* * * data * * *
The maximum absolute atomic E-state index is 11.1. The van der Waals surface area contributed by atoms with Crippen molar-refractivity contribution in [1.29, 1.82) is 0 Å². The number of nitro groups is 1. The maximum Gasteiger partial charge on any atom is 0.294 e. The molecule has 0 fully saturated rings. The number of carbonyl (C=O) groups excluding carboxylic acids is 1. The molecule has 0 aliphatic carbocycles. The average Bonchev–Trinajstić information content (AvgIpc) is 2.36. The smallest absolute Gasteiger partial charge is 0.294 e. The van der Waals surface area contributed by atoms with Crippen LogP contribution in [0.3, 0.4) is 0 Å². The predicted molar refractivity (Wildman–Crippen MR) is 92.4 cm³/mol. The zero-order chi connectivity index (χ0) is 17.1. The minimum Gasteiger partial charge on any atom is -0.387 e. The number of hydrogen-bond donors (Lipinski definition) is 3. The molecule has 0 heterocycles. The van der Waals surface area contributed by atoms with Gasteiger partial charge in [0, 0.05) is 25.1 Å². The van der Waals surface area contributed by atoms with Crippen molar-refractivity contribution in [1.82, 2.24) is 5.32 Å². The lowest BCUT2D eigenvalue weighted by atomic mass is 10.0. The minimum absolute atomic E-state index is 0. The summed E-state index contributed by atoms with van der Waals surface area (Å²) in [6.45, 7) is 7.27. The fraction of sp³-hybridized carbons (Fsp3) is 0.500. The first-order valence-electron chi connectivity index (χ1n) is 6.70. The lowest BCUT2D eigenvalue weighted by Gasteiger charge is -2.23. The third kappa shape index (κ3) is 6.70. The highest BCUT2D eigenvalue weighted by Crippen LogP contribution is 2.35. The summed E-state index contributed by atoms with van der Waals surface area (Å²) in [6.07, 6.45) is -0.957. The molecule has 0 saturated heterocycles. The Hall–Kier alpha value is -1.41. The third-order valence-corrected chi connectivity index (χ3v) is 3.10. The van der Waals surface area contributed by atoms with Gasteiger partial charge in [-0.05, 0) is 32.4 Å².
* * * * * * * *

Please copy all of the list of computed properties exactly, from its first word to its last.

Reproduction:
The maximum absolute atomic E-state index is 11.1. The van der Waals surface area contributed by atoms with Crippen molar-refractivity contribution in [1.29, 1.82) is 0 Å². The number of nitro groups is 1. The maximum Gasteiger partial charge on any atom is 0.294 e. The molecule has 0 fully saturated rings. The number of carbonyl (C=O) groups excluding carboxylic acids is 1. The molecule has 0 aliphatic carbocycles. The average Bonchev–Trinajstić information content (AvgIpc) is 2.36. The smallest absolute Gasteiger partial charge is 0.294 e. The van der Waals surface area contributed by atoms with Crippen LogP contribution in [0.3, 0.4) is 0 Å². The predicted molar refractivity (Wildman–Crippen MR) is 92.4 cm³/mol. The zero-order chi connectivity index (χ0) is 17.1. The minimum Gasteiger partial charge on any atom is -0.387 e. The number of hydrogen-bond donors (Lipinski definition) is 3. The molecule has 0 heterocycles. The van der Waals surface area contributed by atoms with Gasteiger partial charge in [0, 0.05) is 25.1 Å². The van der Waals surface area contributed by atoms with Crippen molar-refractivity contribution in [1.82, 2.24) is 5.32 Å². The lowest BCUT2D eigenvalue weighted by atomic mass is 10.0. The minimum absolute atomic E-state index is 0. The summed E-state index contributed by atoms with van der Waals surface area (Å²) in [6.45, 7) is 7.27. The fraction of sp³-hybridized carbons (Fsp3) is 0.500. The first-order valence-electron chi connectivity index (χ1n) is 6.70. The lowest BCUT2D eigenvalue weighted by Gasteiger charge is -2.23. The third kappa shape index (κ3) is 6.70. The highest BCUT2D eigenvalue weighted by Crippen LogP contribution is 2.35. The summed E-state index contributed by atoms with van der Waals surface area (Å²) in [6.07, 6.45) is -0.957. The molecule has 0 saturated heterocycles. The Hall–Kier alpha value is -1.41. The third-order valence-corrected chi connectivity index (χ3v) is 3.10. The van der Waals surface area contributed by atoms with Gasteiger partial charge in [-0.05, 0) is 32.4 Å².